Are you finding small print more difficult to read, especially without good lighting? Are you struggling more to make out street signs when driving? Does the glare from headlights and streetlights bother you and even make you feel unsafe when driving after dark?
These are some of the most common complaints reported by patients with cataracts. June is cataract awareness month. If you are experiencing difficulties with normal daily activities due to your vision, don’t wait. Schedule an eye exam to check for cataracts today.
What is a cataract?
A cataract results when the natural lens in our eye becomes cloudy. This clouding is a normal part of the aging process of the eye. Other causes of cataract include injury, medical problems such as diabetes, prior eye surgery, certain medications, and frequent sun exposure without protection from UV light.
Looking through this cloudy lens is similar to trying to take a picture with a camera when the lens is smudged or fogged. Things look hazy, blurry, out of focus, and colors appear less vivid.
Can I do anything to prevent or slow the development of cataracts?
The majority of people will develop cataracts in their lifetime and most will go on to have surgery. Protecting your eyes from harmful ultraviolet (UV) rays is the best way to slow the development of cataracts. Wear sunglasses that offer UV protection or request anti-UV coating be applied to your regular eyeglasses. Talk with your eye doctor to learn more.
How are cataracts treated?
When cataracts cause blurry vision that limits your daily activities, it may be time to consider cataract surgery. Your eye doctor will test your vision and examine your eyes to help you make the decision about whether it is time for surgery.
Cataract surgery involves removing the cloudy lens from the eye and replacing it with an artificial intraocular lens (IOL). The IOL allows light to be focused clearly, restoring vision. Learn more about no-stitch cataract surgery and laser assisted cataract surgery.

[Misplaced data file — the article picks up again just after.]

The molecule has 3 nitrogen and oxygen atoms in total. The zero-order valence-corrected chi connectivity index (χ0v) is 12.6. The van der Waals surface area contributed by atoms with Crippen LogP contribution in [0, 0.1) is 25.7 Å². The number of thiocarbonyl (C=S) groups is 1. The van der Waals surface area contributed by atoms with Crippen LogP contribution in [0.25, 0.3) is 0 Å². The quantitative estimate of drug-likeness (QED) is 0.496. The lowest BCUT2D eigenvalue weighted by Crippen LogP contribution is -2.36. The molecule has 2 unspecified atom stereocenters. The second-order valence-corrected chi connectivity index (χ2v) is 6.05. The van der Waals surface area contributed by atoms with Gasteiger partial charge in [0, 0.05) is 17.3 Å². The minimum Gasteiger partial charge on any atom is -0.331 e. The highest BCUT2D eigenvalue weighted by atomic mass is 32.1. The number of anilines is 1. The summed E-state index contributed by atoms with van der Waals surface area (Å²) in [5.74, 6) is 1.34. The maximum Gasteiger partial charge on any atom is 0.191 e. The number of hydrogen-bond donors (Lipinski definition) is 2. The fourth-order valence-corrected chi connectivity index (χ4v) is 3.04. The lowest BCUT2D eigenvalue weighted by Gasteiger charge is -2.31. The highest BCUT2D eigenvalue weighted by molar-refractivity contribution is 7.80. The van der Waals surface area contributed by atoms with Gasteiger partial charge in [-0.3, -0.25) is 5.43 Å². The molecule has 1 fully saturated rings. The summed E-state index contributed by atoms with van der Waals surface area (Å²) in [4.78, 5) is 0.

Will I need glasses after surgery?
The type of IOL (standard versus lifestyle IOL) implanted during surgery determines what you see after surgery. Some people may still wear glasses most of the time. Some may wear glasses only for specific tasks. Others may not need glasses at all. The presence of other eye conditions could limit your choice of IOL and the degree of vision improvement you experience after cataract surgery. You and your surgeon will decide on the best IOL to meet your specific needs and goals.
What are the risks of cataract surgery?
Cataract surgery is one of the safest surgical procedures you can have. With any surgical procedure there are risks. Infection risk is controlled through use of antibiotics. These antibiotics can be given as drops or during surgery as part of dropless cataract surgery. Surgical complications (breaks or tears in the retina, bleeding, swelling, increased eye pressure) are rare but may be more likely if you have had previous eye surgery or have other eye disease. Talk with your surgeon to learn more.
A majority of people will develop cataracts in their lifetime and most will choose to have cataract surgery. Cataract surgery is an overwhelmingly successful procedure and patients are very satisfied with their vision results. The most common things we hear from our patients after cataract surgery are “that was so easy”, “why did I wait”, and “I can’t wait to get my second eye done.” Read more about what our patients have to say here.
So, if your vision is causing problems, don’t wait. Schedule an appointment for an eye exam at Milwaukee Eye Care today.
Written by Jason Edmonds, M.D.